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TURNThe Utility Reform Network (San Francisco, CA)
TURNTraversal Using Relay Nat
TURNTraversal Using Relay NAT (Turn)
TURNTeacher Union Reform Network
TURNToward Utility Rate Normalization (lobbying group)
TURNTenant Union Representative Network
TURNTrader's Unique Reference Number (UK)
TURNTrade Union Regional Network
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References in classic literature ?
Possessed myself of a strong stomach and a hard head, inured to hardship, cruelty, and brutality, nevertheless I found, as I came to manhood, that I unconsciously protected myself from the hurt of the trained-animal turn by getting up and leaving the theatre whenever such turns came on the stage.
If you turn the grasshopper, mademoiselle, we shall all be blown up.
Behind the foremost row were herded a second and a third row of people awaiting their turn; but sometimes their impatience led these people to stretch a hand through the first row, in order to deposit their stakes.
At almost the same instant I thought that I caught the scraping of hide sandals upon the ledge beyond the turn. For the next few seconds my attention was considerably divided.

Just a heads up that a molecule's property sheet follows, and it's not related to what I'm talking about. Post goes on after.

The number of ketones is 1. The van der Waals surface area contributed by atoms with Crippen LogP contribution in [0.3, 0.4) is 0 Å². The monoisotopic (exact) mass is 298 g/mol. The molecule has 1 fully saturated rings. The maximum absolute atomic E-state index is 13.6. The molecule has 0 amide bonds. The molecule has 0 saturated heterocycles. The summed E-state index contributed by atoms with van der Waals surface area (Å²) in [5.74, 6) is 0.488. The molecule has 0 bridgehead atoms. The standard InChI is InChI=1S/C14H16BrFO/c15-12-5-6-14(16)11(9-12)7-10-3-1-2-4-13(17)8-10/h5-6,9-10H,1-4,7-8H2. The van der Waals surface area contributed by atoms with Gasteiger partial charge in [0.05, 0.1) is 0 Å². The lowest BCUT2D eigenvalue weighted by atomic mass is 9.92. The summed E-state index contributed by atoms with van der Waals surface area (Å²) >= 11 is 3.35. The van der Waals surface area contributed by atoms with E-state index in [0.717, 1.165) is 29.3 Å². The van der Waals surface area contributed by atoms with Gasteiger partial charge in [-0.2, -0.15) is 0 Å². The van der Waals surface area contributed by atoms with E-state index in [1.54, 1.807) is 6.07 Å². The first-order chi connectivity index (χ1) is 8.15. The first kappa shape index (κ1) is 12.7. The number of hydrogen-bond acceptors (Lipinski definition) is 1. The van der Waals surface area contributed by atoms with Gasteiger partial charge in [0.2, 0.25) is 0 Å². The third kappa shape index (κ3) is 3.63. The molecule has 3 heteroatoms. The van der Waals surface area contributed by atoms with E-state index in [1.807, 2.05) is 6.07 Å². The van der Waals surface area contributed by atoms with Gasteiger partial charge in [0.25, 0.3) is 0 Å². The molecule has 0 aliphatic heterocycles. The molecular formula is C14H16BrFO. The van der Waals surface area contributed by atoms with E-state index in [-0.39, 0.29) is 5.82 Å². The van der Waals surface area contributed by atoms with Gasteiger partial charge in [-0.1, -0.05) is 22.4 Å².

One turn follows another--jugglers, acrobats, rubber-jointed wonders, fire-dancers, coon-song artists, singers, players, female impersonators, sentimental soloists, and so forth and so forth.
Trent, on leaving the hotel, turned for almost the first time in his life westwards.
Esmeralda, the Negress, was busy sorting her mistress' baggage from the pile of bales and boxes beside the cabin, and Miss Porter had turned away to follow Clayton, when something caused her to turn again toward the sailor.
Without speaking, Pollyanna turned and followed her aunt from the room.
The weather was too bad for even a cat to be turned out in it.
When Dunstan Cass turned his back on the cottage, Silas Marner was not more than a hundred yards away from it, plodding along from the village with a sack thrown round his shoulders as an overcoat, and with a horn lantern in his hand.
"Wants to turn on the other side," whispered the servant, and got up to turn the count's heavy body toward the wall.
Norah's face was the first to change; Norah's head was the first to turn away.